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Arch-rivals poised for Ashes Test after troubled build-up

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Australia’s new wicket keeper Alex Carey catches a bowl gestures during a training session at the Gabba in Brisbane on December 6 ahead of the opening Ashes Test cricket match against England. AFP

Arch-rivals poised for Ashes Test after troubled build-up

After a build-up overshadowed by controversies and Covid, Australia and England’s hotly anticipated five-Test Ashes showdown gets under way Wednesday in Brisbane with Joe Root’s men confident of defying recent history to cause an upset.

Few series between the old rivals have witnessed such troubled preparations, with the tour threatened early on over Australia’s tough Covid-19 quarantine rules.

With that hurdle cleared, the hosts were rocked by a text-message scandal that led to the downfall of skipper Tim Paine, while English cricket has been engulfed in claims of institutional racism.

Throw in torrential rain that severely derailed both teams’ warm-up games, and it has been memorable for all the wrong reasons before a ball is even bowled.

The poor weather could yet cause more problems. Showers are forecast for the opening Test at Brisbane’s Gabba, where the deck looks set to favour the seamers given the recent deluges.

England haven’t won a Test at the ground since 1986 and have only come out on top there four times – twice in the 1930s, once against the Kerry Packer-weakened 1978-79 Australians and 35 years ago during Ian Botham’s heyday.

But they do have hope after India pulled off an upset three-wicket win at the Gabba in January, snapping Australia’s undefeated red-ball streak in the Queensland capital that stretched back to 1988.

And despite England losing nine of their last 10 Tests in Australia, veteran fast bowler Jimmy Anderson says his team have a real chance.

“We believe we have got a group of players who can win,” said the 39-year-old, England’s leading wicket-taker when they won the Ashes in Australia the last time, back in 2010-11.

England have since been on the end of two series whitewashes in Australia.

“I’m not just saying that,” added Anderson of his side’s chances.

“Quite often you do say that because you have to be positive, but we do genuinely believe we can win out here.”

Former England captain Alastair Cook stressed the importance of not losing in Brisbane.

“You don’t have to win in Brisbane, but you must not lose and if you have your foot on Australia’s throat, then it pays to keep it there before the role of aggressor and victim can be reversed,” he said in a column for The Times.

Fragile England

Nevertheless, Australia are strong favourites to retain the urn, despite the disruption of losing Paine a fortnight ago.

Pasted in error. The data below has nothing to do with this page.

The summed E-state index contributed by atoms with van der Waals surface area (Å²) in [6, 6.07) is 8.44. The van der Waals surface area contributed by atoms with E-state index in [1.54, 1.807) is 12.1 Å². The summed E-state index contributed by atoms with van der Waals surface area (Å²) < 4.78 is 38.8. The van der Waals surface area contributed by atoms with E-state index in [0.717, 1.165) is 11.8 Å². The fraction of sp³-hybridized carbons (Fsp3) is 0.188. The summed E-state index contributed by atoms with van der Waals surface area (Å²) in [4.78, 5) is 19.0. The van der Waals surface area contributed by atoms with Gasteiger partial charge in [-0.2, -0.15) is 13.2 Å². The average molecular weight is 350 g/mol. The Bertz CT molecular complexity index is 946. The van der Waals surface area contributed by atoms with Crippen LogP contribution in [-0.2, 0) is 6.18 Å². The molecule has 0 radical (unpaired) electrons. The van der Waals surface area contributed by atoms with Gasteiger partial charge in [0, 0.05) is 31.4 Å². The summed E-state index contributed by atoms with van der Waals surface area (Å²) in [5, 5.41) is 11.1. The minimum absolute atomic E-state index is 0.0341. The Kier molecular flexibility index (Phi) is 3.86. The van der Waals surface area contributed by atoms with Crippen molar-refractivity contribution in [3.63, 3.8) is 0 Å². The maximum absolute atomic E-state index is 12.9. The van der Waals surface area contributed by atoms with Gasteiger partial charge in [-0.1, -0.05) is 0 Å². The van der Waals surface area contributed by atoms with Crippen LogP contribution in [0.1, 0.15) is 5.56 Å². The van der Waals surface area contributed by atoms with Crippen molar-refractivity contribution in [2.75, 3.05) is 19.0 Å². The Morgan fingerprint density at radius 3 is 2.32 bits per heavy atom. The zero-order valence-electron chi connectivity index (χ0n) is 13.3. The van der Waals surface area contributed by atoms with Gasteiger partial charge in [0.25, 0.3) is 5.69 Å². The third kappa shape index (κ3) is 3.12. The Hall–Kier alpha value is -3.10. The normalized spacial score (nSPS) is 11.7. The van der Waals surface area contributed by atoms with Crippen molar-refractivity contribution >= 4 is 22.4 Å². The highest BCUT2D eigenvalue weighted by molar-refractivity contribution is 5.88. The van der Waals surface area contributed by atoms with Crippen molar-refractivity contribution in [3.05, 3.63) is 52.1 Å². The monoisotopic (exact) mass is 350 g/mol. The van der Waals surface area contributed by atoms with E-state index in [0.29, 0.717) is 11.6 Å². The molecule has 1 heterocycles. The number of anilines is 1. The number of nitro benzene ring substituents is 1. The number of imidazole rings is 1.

In his place, Pat Cummins will captain his first Test, supported by deputy Steve Smith. Alex Carey makes his Test debut after taking the gloves from Paine as wicketkeeper.

Both teams will lean heavily on ageing warriors. Warhorse Stuart Broad again leads the England line with Anderson in the absence of Jofra Archer, supported by Chris Woakes, Ollie Robinson and Mark Wood.

England are massively boosted by the return of all-rounder Ben Stokes after a finger injury and mental health break.

Former Australia skipper Ricky Ponting said Stokes could be pivotal.

“Their batting looks fragile,” he said.

“But with Stokes being in their side now, it’s a completely different-looking team.”

Australia go into the series once more relying heavily on the batting prowess of Smith and David Warner, along with the bowling firepower of Josh Hazlewood, Cummins and spinner Nathan Lyon.

Cummins is a rare thing – a fast-bowling captain – and how he juggles the task will be under intense scrutiny.

The 28-year-old admitted he would lean heavily on Smith, who is back in a leadership role after being fired as captain following the Sandpaper-gate cheating scandal in 2018.

“There’s going to be times where I’m out in the middle, it’s a hot day, I’m in the middle of a [bowling] spell and I need to turn to people for advice for tactics, for experience,” said Cummins.

“That’s one of the big reasons I wanted Steve to be vice-captain. We’ll nut out how exactly that works, but it will be a real collaborative approach.”

After Brisbane, the series moves to a day-night clash in Adelaide before the traditional Boxing Day Test in Melbourne, then Sydney.

The fifth Test in Perth looks set to be moved because of state border rules, with Hobart, Melbourne and Sydney all keen to play host.


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